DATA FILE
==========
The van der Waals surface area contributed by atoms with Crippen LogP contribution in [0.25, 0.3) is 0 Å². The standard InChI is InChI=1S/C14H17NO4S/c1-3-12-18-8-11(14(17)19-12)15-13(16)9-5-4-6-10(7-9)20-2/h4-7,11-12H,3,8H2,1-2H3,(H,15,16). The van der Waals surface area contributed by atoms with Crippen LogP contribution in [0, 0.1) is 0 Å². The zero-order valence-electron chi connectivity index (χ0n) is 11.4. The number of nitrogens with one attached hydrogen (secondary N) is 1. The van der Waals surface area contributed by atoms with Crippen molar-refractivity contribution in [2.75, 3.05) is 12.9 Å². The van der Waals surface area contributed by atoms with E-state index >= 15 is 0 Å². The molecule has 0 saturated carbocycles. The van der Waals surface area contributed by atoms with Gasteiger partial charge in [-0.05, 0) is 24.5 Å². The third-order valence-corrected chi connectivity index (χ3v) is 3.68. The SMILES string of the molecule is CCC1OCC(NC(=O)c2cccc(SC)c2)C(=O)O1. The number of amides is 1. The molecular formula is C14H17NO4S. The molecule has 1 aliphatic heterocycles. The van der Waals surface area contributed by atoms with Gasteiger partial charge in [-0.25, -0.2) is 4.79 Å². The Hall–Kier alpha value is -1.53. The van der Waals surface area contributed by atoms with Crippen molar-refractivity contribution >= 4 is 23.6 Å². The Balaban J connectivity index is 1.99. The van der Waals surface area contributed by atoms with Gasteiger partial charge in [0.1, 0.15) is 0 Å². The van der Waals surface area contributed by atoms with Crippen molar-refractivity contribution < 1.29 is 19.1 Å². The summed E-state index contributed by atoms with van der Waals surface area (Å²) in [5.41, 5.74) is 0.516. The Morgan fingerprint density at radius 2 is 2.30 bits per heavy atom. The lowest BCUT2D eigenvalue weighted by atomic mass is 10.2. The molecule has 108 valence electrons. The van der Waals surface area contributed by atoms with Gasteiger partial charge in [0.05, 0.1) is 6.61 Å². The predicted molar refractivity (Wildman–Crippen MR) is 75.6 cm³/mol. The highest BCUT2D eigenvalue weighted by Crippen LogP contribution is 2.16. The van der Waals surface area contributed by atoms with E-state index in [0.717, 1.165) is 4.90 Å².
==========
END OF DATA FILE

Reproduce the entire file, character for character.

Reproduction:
The van der Waals surface area contributed by atoms with Crippen LogP contribution in [0.25, 0.3) is 0 Å². The standard InChI is InChI=1S/C14H17NO4S/c1-3-12-18-8-11(14(17)19-12)15-13(16)9-5-4-6-10(7-9)20-2/h4-7,11-12H,3,8H2,1-2H3,(H,15,16). The van der Waals surface area contributed by atoms with Crippen LogP contribution in [0, 0.1) is 0 Å². The zero-order valence-electron chi connectivity index (χ0n) is 11.4. The number of nitrogens with one attached hydrogen (secondary N) is 1. The van der Waals surface area contributed by atoms with Crippen molar-refractivity contribution in [2.75, 3.05) is 12.9 Å². The van der Waals surface area contributed by atoms with E-state index >= 15 is 0 Å². The molecule has 0 saturated carbocycles. The van der Waals surface area contributed by atoms with Gasteiger partial charge in [-0.05, 0) is 24.5 Å². The third-order valence-corrected chi connectivity index (χ3v) is 3.68. The SMILES string of the molecule is CCC1OCC(NC(=O)c2cccc(SC)c2)C(=O)O1. The number of amides is 1. The molecular formula is C14H17NO4S. The molecule has 1 aliphatic heterocycles. The van der Waals surface area contributed by atoms with Gasteiger partial charge in [-0.25, -0.2) is 4.79 Å². The Hall–Kier alpha value is -1.53. The van der Waals surface area contributed by atoms with Crippen molar-refractivity contribution >= 4 is 23.6 Å². The Balaban J connectivity index is 1.99. The van der Waals surface area contributed by atoms with Gasteiger partial charge in [0.1, 0.15) is 0 Å². The van der Waals surface area contributed by atoms with Crippen molar-refractivity contribution < 1.29 is 19.1 Å². The summed E-state index contributed by atoms with van der Waals surface area (Å²) in [5.41, 5.74) is 0.516. The Morgan fingerprint density at radius 2 is 2.30 bits per heavy atom. The lowest BCUT2D eigenvalue weighted by atomic mass is 10.2. The molecule has 108 valence electrons. The van der Waals surface area contributed by atoms with Gasteiger partial charge in [0.05, 0.1) is 6.61 Å². The predicted molar refractivity (Wildman–Crippen MR) is 75.6 cm³/mol. The highest BCUT2D eigenvalue weighted by Crippen LogP contribution is 2.16. The van der Waals surface area contributed by atoms with E-state index in [0.717, 1.165) is 4.90 Å².